One of the disadvantages of an atheistic journalist, preacher or prophet is that they do not have to live a consistently moral life.
In our sinfulness we think it would be an advantage. To be without concern for consistency or morality would give a freedom to write and teach whatever we like. Whereas in fact it is great disadvantage, for it vitiates the whole exercise of one’s life.
Christians are committed to both sincerity and morality. This commitment guides our behaviour and intellectual quest. It provides for us a perspective by which we may understand other people and the events of the world. It detaches our personal life from our estimation of others.
Only the sincere and the shameless can understand moral activity with detachment: the sincere for they are not trying to justify themselves or rationalise their behaviour; the shameless because they do not care about behaviour—theirs or anybody else’s. Yet the genuinely shameless will not care about the truth of what they write or speak—for they are shameless.
Christians may, and in fact will, fail in our commitment to sincerity and morality. But these are the standards to which we aim and by which we can be judged. Our failures do not disqualify our claims. Christ’s gospel is about repentance, forgiveness and new beginnings. The heart of the gospel tells us how to deal with our failures.
Twenty years ago the conservative writer Paul Johnson wrote a damning book on the private lives of “Intellectuals”. Their views were well known and shaped modern western society. But what was not so generally known was how their own private immorality and hypocrisy distorted their views. Paul Johnson’s book was a great exposé on the contaminating effect of sin upon intellectual perception. Sadly this argument came back to haunt him, when ten years later his own sexual immorality was exposed.
It is the great danger of the media world that the speaker/writer is unknown except for their utterances. The personal lives of journalists are considered irrelevant to their views and so a matter of privacy. Amongst the intellectuals, academics, journalists and politicians there is a conspiracy of silence concerning public figures’ personal lives.
There are several exceptions to this conspiracy. When the public figure is disgraced—the journalists admit that everybody knew about this kind of behaviour all along. Or when social mores change to make immoral behaviours acceptable—then the truth is told. Or when the person is long dead it can be told—though in the case of “The Wild Men of Sydney” even death did not prevent censorship of Cyril Pearl’s book.
There is of course one group of public figures, which has no right to privacy—the Christian leader. Not all religious leaders will be exposed for their immorality. Those who preach moral relativism will avoid public exposure. But the Christian leader who preaches repentance, regeneration and holiness will rightly be held accountable for any failure. Pulling down Christ by pointing to the unholy lives of his ambassadors brings joy to the enemies of the gospel.
Christians should gain no joy in exposing the sinfulness of others. And yet sadly we need to help people understand the close connection between sinfulness and lies. It is important to see and understand that the views of sinful people will express and be distorted by their sinfulness. False prophecy and immorality go hand in hand. We do not need courses in Freud to understand this rationalising process, for the Bible itself teaches us of this connection. (Romans 1:18ff Ephesians 4:17-19)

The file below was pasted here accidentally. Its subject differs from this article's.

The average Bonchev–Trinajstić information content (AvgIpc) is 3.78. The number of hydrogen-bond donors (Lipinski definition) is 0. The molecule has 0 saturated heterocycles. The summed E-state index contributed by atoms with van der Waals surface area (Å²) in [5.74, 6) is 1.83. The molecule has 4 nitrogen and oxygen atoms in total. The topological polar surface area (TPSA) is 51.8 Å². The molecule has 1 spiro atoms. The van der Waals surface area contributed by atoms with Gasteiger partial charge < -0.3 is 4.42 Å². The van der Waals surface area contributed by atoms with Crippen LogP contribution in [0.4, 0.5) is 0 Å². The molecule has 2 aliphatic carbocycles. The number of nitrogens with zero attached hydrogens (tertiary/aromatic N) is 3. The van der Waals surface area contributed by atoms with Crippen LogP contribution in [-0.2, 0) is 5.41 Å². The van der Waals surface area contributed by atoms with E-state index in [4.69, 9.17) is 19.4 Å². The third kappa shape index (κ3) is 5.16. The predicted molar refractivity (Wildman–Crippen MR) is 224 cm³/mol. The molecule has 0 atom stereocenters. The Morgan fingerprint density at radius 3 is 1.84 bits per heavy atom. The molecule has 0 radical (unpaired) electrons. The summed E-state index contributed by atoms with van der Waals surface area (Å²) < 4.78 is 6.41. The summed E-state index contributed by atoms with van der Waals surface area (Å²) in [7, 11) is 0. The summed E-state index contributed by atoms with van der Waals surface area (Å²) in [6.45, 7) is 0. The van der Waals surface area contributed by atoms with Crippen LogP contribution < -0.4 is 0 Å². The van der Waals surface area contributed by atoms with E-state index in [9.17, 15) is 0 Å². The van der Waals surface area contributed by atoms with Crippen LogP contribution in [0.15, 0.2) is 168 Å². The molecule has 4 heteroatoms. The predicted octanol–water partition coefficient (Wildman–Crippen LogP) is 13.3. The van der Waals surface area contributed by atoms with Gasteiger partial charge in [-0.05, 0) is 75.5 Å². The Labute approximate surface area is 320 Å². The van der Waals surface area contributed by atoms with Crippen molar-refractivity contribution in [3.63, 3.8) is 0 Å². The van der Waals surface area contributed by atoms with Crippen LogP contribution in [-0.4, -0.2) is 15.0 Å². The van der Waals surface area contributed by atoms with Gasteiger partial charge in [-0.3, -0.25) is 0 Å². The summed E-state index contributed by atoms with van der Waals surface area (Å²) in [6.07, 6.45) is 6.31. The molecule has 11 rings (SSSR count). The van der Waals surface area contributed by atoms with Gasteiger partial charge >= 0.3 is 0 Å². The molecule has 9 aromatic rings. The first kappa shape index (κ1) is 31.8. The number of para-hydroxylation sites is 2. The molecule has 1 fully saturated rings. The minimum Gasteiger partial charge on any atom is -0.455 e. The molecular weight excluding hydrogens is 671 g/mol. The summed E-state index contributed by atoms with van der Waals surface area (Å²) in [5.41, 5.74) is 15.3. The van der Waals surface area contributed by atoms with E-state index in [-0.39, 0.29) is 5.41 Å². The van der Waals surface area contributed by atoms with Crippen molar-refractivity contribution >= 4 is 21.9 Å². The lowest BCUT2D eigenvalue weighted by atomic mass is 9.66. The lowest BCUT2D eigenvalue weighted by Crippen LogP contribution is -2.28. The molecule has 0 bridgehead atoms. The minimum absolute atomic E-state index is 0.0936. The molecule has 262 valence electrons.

Bertrand Russell is a classic illustration of the failure of atheism. He was an immoral hypocrite. His rebellion against God led to sinful and degenerate behaviour that totally perverted his views on life. Yet he was one of the most famous and widely read social commentators of his day and still enjoys many admirers.
Bertrand Russell’s career was built on his academic work as a mathematician and logician. But his widespread fame was established by his popular radical writings on a multitude of political, social and moral subjects—in particular his rejection of Christianity. He was the popular atheistic prophet of the twentieth century. His famous book, Why I am Not a Christian, was as important to the atheist cause in the middle of last century as Professor Dawkins recent book has been in the beginning of this.
In the 1990’s Ray Monk, the Professor of Philosophy at the University of Southampton provided a two-volume biography of Bertrand Russell. It was an enormous labour of love from an admirer of the great atheist. It detailed the life of Bertrand Russell in a way that previous biographies had not been able to. It showed that Paul Johnson’s exposé of Russell in the “Intellectuals” was only the tip of the iceberg. The man who had led a generation in his exposition of atheistic ethics was a totally immoral hypocrite.
In the forward to Ray Monk’s second volume he wrote:
…as I have worked on this volume, two thoughts have dominated my reactions to him (Bertrand Russell), which, I am aware, may have distorted my account of his life. The first is just how bad most of his writing on political, social, and moral questions is. Few who know Russell from his great writings on logic have taken the trouble to read the vast quantity of journalism that he produced in the second half of his life; those who do would, I think, be shocked at how sloppy and ill-considered much of it is.
The second thought that has come to dominate my reaction to Russell, particularly in the latter half of his life, is how emotionally maimed he was. He was, it sometimes seems, simply not capable of loving another human being.
Two scriptures spring to mind. “The fool says in his heart, there is no God. They are corrupt, they do abominable deeds, there is none who does good.” (Psalm 14:1) and “The fear of the LORD is the beginning of wisdom, and the knowledge of the Holy One is insight.” (Proverbs 9:10)